Roxas alleges that the denial of his sabbatical application constitutes discrimination on the basis of age in violation of the ADEA, on the basis of race in violation of 42 U.S.C. § 1981, and on the basis of race, national origin, and gender in violation of Title VII. He relies on the indirect method of proof outlined in McDonnell Douglas Corp. v. Green, 411 U.S. 792, 93 S. Ct. 1817, 36 L. Ed. 2d 668 (1973), to prove each of these claims. Although the McDonnell Douglas method of analysis arose in the context of Title VII, we have applied its burden-shifting framework to cases arising under the ADEA and § 1981. Garner, 77 F.3d at 257 (ADEA); Shannon v. Ford Motor Co., 72 F.3d 678, 682-83 (8th Cir. 1996) (Title VII and § 1981); Richmond v. Board of Regents of Univ. of Minn., 957 F.2d 595, 598 (8th Cir. 1992) (ADEA and § 1981). Additionally, we observe that while Roxas's claim is somewhat different than what we normally encounter in employment discrimination cases, we have observed that the McDonnell Douglas elements are flexible enough to encompass a wide variety of circumstances arising in the employment arena, see Throgmorton v. U.S. Forgecraft Corp., 965 F.2d 643, 646 (8th Cir. 1992), and courts have applied the ADEA and Title VII to cases involving issues concerning sabbatical leave. See Laffey v. St. Paul Technical Vocational Ins., No. 92-3231, 1993 WL 152716 (8th Cir. May 13, 1993) (unpublished) (addressing claim for sabbatical leave under Title VII), cert. denied, 510 U.S. 1054, 114 S. Ct. 715, 126 L. Ed. 2d 680 (1994); King v. Coppin State College, No. 94-1523, 1994 WL 712563 at * 2 (4th Cir. Dec.23, 1994) (unpublished) (denial of sabbatical analyzed for retaliatory discharge under Title VII). Accordingly, we analyze each of Roxas's discrimination claims under the McDonnell Douglas inferential framework, tailoring its elements to the alleged discriminatory conduct before us, a denial of sabbatical leave.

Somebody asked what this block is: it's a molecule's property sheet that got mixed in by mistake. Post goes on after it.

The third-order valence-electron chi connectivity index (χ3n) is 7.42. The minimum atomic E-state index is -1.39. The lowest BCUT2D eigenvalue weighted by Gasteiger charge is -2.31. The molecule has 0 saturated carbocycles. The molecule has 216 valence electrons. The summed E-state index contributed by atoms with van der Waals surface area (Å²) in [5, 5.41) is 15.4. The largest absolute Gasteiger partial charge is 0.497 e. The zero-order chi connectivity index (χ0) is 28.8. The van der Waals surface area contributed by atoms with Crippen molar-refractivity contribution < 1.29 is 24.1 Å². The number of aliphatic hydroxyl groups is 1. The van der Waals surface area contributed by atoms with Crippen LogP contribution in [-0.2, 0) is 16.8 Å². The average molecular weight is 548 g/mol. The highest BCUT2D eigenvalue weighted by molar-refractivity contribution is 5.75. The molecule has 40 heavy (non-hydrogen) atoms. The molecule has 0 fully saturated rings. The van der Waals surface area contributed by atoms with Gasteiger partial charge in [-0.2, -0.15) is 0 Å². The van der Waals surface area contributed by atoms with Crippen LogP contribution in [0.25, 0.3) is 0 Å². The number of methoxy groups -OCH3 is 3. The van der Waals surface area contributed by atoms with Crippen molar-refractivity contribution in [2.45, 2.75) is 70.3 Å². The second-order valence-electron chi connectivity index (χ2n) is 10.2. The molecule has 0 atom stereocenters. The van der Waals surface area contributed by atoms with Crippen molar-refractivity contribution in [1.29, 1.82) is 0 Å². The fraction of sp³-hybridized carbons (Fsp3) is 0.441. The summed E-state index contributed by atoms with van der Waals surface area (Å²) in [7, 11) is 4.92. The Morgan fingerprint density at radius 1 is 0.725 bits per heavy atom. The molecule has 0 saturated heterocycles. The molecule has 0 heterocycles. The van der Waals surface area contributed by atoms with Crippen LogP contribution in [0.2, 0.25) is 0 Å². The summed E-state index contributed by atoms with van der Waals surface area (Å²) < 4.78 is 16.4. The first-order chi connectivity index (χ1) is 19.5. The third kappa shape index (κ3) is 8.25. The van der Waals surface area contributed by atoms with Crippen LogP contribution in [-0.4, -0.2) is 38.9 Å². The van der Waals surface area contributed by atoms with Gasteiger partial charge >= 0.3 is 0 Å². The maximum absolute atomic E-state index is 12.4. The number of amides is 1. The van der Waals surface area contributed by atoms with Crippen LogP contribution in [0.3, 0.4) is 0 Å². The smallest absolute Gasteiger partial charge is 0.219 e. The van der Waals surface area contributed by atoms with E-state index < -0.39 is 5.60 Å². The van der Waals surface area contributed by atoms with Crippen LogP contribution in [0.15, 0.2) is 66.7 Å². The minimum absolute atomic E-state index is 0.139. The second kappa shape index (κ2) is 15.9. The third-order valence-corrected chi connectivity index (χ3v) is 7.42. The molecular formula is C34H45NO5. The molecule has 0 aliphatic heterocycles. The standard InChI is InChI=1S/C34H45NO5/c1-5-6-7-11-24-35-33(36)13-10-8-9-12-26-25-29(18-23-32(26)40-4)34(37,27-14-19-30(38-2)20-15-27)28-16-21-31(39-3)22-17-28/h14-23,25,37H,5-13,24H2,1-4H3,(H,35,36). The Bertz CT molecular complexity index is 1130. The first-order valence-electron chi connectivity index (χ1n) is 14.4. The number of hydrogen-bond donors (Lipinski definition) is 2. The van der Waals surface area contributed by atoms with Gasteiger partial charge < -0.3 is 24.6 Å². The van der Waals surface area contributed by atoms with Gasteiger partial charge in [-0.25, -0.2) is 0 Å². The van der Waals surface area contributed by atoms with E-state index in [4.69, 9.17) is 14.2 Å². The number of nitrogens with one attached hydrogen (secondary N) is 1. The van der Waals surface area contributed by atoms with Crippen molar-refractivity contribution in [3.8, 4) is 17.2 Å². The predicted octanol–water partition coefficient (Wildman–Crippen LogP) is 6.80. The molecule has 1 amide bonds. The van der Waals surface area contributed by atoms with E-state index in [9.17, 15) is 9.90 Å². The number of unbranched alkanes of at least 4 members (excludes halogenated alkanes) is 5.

Father Roxas must first establish a prima facie case of discrimination. See O'Connor v. Consolidated Coin Caterers Corp., --- U.S. ----, ---- - ----, 116 S. Ct. 1307, 1309-10, 134 L. Ed. 2d 433 (1996) (outlining elements of prima facie case for claim of race discrimination under Title VII and age discrimination under ADEA); Ruby v. Springfield R-12 Public School Dist., 76 F.3d 909, 911 (8th Cir. 1996) (elements for racial discrimination under § 1981 and Title VII); Krenik v. County of Le Sueur, 47 F.3d 953, 957-58 (8th Cir. 1995) (elements for sex discrimination under Title VII and age discrimination under ADEA); MacDissi v. Valmont Indus., Inc., 856 F.2d 1054, 1059-60 (8th Cir. 1988) (indicating elements for claims of national origin discrimination under Title VII and § 1981 analyzed same as claims for race discrimination under same statutes). If Roxas establishes a prima facie case, the burden of production shifts to the defendants to show that the denial of Roxas's sabbatical application was for a legitimate, nondiscriminatory reason. Nitschke v. McDonnell Douglas Corp., 68 F.3d 249, 251 (8th Cir. 1995). If the defendants proffer such a reason, the burden of production shifts back to Roxas to establish that the proffered reason is actually a mere pretext for discriminatory animus. Garner, 77 F.3d at 257. "Finally, [Roxas] at all times carries the burden of persuasion to show that the [denial of his application for a sabbatical] was motivated by intentional discrimination." Id.